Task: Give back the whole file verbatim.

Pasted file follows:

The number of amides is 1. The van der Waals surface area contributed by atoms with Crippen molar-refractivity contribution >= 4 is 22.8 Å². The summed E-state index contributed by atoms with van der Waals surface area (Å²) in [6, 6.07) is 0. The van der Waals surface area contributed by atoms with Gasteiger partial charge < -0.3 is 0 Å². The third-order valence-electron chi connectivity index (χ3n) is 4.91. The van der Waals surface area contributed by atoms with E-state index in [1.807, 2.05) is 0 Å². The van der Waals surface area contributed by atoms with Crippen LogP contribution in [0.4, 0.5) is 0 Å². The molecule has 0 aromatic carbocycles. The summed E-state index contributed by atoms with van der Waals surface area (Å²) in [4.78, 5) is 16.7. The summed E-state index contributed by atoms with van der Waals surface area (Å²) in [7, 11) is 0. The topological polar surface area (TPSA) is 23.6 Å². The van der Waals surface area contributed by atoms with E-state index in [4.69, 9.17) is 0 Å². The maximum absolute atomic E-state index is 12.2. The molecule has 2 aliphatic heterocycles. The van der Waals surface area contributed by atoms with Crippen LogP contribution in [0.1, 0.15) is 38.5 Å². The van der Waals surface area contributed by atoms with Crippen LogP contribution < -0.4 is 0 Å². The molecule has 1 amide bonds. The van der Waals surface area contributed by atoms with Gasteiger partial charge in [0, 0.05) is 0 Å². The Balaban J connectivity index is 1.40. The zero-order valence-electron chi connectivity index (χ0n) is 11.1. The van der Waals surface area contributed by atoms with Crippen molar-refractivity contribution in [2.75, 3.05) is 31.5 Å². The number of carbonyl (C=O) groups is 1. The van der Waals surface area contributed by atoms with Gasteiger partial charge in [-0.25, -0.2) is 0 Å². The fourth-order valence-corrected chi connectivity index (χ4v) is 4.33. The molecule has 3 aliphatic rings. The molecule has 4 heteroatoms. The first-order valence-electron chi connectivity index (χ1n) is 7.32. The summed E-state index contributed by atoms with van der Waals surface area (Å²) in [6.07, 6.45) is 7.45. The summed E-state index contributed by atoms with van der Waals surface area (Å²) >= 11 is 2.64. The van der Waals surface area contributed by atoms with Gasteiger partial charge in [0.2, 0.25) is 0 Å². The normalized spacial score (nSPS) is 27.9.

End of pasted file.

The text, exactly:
The number of amides is 1. The van der Waals surface area contributed by atoms with Crippen molar-refractivity contribution >= 4 is 22.8 Å². The summed E-state index contributed by atoms with van der Waals surface area (Å²) in [6, 6.07) is 0. The van der Waals surface area contributed by atoms with Gasteiger partial charge < -0.3 is 0 Å². The third-order valence-electron chi connectivity index (χ3n) is 4.91. The van der Waals surface area contributed by atoms with E-state index in [1.807, 2.05) is 0 Å². The van der Waals surface area contributed by atoms with Crippen LogP contribution in [0.4, 0.5) is 0 Å². The molecule has 0 aromatic carbocycles. The summed E-state index contributed by atoms with van der Waals surface area (Å²) in [4.78, 5) is 16.7. The summed E-state index contributed by atoms with van der Waals surface area (Å²) in [7, 11) is 0. The topological polar surface area (TPSA) is 23.6 Å². The van der Waals surface area contributed by atoms with E-state index in [4.69, 9.17) is 0 Å². The maximum absolute atomic E-state index is 12.2. The molecule has 2 aliphatic heterocycles. The van der Waals surface area contributed by atoms with Crippen LogP contribution in [0.1, 0.15) is 38.5 Å². The van der Waals surface area contributed by atoms with Crippen LogP contribution < -0.4 is 0 Å². The molecule has 1 amide bonds. The van der Waals surface area contributed by atoms with Gasteiger partial charge in [0, 0.05) is 0 Å². The Balaban J connectivity index is 1.40. The zero-order valence-electron chi connectivity index (χ0n) is 11.1. The van der Waals surface area contributed by atoms with Crippen molar-refractivity contribution in [2.75, 3.05) is 31.5 Å². The number of carbonyl (C=O) groups is 1. The van der Waals surface area contributed by atoms with Gasteiger partial charge in [-0.25, -0.2) is 0 Å². The fourth-order valence-corrected chi connectivity index (χ4v) is 4.33. The molecule has 3 aliphatic rings. The molecule has 4 heteroatoms. The first-order valence-electron chi connectivity index (χ1n) is 7.32. The summed E-state index contributed by atoms with van der Waals surface area (Å²) in [6.07, 6.45) is 7.45. The summed E-state index contributed by atoms with van der Waals surface area (Å²) >= 11 is 2.64. The van der Waals surface area contributed by atoms with Gasteiger partial charge in [0.2, 0.25) is 0 Å². The normalized spacial score (nSPS) is 27.9.